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LXF DVDs: time for 64-bit?

As regular readers know, we run 32-bit incarnations of distros on the LXF DVD, including 64-bit versions (where available) as extras in ISO image format. Given that most machines made in the last few years are 64-bit, we're thinking of switching over.

For instance, when Ubuntu 9.10 arrives, we can make the DVD boot into the 64-bit version and have the 32-bit edition as an ISO image. In other words, the reverse of before. What do you think?

Your comments

Time to move on to 64 bit

It seems barmy to be using 32bit versions in this day and age. Don't think that I have used 32bit for 4 years now.


I installed 64bit once, but there were too many problems with the programs I wanted to use that I switched back to 32bit.

I agree with the "lowest common denominator" thing for now.

Those who want 64bit and know the difference are skilled enough to go get the 64bit binaries (or compile their own).

Yes please

Then I might be able to alll of my bits and RAM

Going 64 bits don't defeats

Going 64 bits don't defeats the point of reusing old computers for Linux, because Linux is in fact designed to run in any architecture, either old or new. It is simply a matter of recompile and pack for each target platform, and get the most of each.

Yes on x86_64

Most systems are going 64 bit these days. Out with the old & busted, in with the new & hot.

I don't mind if you still include a 32 bit iso for those unwilling to keep pace with the times. Actually, these days one would have to go out of their way to stay with the antiquated x86 architecture. Even my new HP dv7 laptop has a shiny new Core2 Duo under the hood.

x86_64 is the future.
All others really should keep up, or get left in the dust.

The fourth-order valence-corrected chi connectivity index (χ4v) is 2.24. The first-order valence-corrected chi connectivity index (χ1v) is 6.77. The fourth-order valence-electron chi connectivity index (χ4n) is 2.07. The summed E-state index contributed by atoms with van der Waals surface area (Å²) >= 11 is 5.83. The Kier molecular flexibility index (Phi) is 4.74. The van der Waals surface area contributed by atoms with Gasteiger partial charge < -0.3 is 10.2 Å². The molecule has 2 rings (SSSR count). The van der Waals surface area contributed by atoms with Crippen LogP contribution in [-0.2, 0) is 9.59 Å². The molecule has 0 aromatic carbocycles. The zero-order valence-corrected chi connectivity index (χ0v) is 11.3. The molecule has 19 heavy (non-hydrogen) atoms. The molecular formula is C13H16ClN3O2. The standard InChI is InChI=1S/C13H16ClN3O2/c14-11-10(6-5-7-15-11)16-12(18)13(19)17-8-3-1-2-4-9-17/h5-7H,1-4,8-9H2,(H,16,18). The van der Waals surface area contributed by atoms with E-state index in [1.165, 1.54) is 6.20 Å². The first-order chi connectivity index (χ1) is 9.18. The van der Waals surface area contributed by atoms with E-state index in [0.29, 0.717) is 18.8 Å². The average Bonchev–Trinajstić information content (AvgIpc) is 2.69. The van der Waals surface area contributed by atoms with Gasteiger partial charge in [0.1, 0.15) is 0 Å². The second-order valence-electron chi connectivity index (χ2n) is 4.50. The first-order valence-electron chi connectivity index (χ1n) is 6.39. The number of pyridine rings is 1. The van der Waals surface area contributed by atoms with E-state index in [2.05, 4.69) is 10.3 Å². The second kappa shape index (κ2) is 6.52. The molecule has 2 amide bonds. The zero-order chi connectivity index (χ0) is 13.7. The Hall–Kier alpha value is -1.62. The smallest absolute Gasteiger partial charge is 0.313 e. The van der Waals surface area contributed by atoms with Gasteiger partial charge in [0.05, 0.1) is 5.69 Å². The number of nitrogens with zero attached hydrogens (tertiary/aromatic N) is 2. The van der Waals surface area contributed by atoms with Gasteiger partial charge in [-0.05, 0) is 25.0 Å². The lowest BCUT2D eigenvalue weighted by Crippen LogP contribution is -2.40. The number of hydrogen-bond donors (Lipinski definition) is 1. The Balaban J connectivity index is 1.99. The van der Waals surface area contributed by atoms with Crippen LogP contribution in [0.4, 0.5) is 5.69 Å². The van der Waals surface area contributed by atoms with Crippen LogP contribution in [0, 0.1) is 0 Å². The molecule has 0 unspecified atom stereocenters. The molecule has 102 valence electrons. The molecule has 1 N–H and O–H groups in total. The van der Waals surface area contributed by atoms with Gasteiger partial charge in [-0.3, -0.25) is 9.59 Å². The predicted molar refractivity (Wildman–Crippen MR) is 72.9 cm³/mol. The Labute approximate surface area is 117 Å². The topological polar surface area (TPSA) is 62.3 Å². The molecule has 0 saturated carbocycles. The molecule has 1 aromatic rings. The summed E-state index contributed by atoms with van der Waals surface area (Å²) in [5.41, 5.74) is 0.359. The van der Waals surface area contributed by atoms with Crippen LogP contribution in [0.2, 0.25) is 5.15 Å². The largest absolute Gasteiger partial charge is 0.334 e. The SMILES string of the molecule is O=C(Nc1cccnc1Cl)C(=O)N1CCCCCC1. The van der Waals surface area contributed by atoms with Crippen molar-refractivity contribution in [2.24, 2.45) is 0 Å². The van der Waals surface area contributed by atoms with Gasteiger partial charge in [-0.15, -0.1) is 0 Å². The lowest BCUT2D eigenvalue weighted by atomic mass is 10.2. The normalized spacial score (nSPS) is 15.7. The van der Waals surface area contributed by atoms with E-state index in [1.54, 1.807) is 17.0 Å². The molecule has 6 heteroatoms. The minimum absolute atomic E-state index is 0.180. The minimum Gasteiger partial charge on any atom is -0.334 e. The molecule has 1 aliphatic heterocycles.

Not everyone wants a new PC

From what I hear 64bit is great if you have the time to sort out the 64bit problems - which I guess for a newbee will be on top of those they will face with a new OS. A lot of beginers will not know if their PC is 64bit or not, so if they boot a cover disc and it doesn't work - that will be another person writing off linux as a load of rubbish. We need all the support we can get for Linux and most people will be trying it on old kit which will almost certainly be 32bit. So no - stay with the cover discs as they are.

I'm all for 64

You've got my vote for making the primary distro 64 bit and make the secondary 32 bit. All recent hardware's 64 bit and as the 32 bit stuff retires it becomes less and less relevant so now seems an ideal time to make the switch over.

Why still 32 bit, why still a DVD?

Why still 32 bit, why still a DVD? Uh, why still a magazine ;-)

The DVD seems a nice thing for first time users to try a Linux distribution. Maximum compatibility seems the most important for me.

For an installation on a production system, download the latest most optimum version. If bandwidth is an issue, 64 bit won't.

No thanks - my machine is 32

No thanks - my machine is 32 bit.

find plan

I've been running 64 bit openSUSE for over 2 years now and very happy with it. Had some initial issues with flash and java but got it sorted in the end. No need to have 4Gb of memory, maybe when you want to run VM's. Would be happy with 64 only but quite a few people are pointing out the reuse of old hardware or not willing to buy new hardware. 64bit hardware can run both but 32bit would be losing out then from my point of view.

don't know many 64-bit users myself ...

I do plenty of Linux installs but mostly for friends/family using 32-bit hardware. Some of these PCs are 5-6 years old - but PCLinuxOS 2009, on a recent CD of yours, has done really well on ALL of them and is (I think ...) winning Linux some converts.

Put 64-bit distros on your discs by all means, but please not at the expense of 32-bit isos.


And while you're at it,means to more easily use linux on the embedded , the out of date , the obscure.Lets not forget the past hardware/software for the future.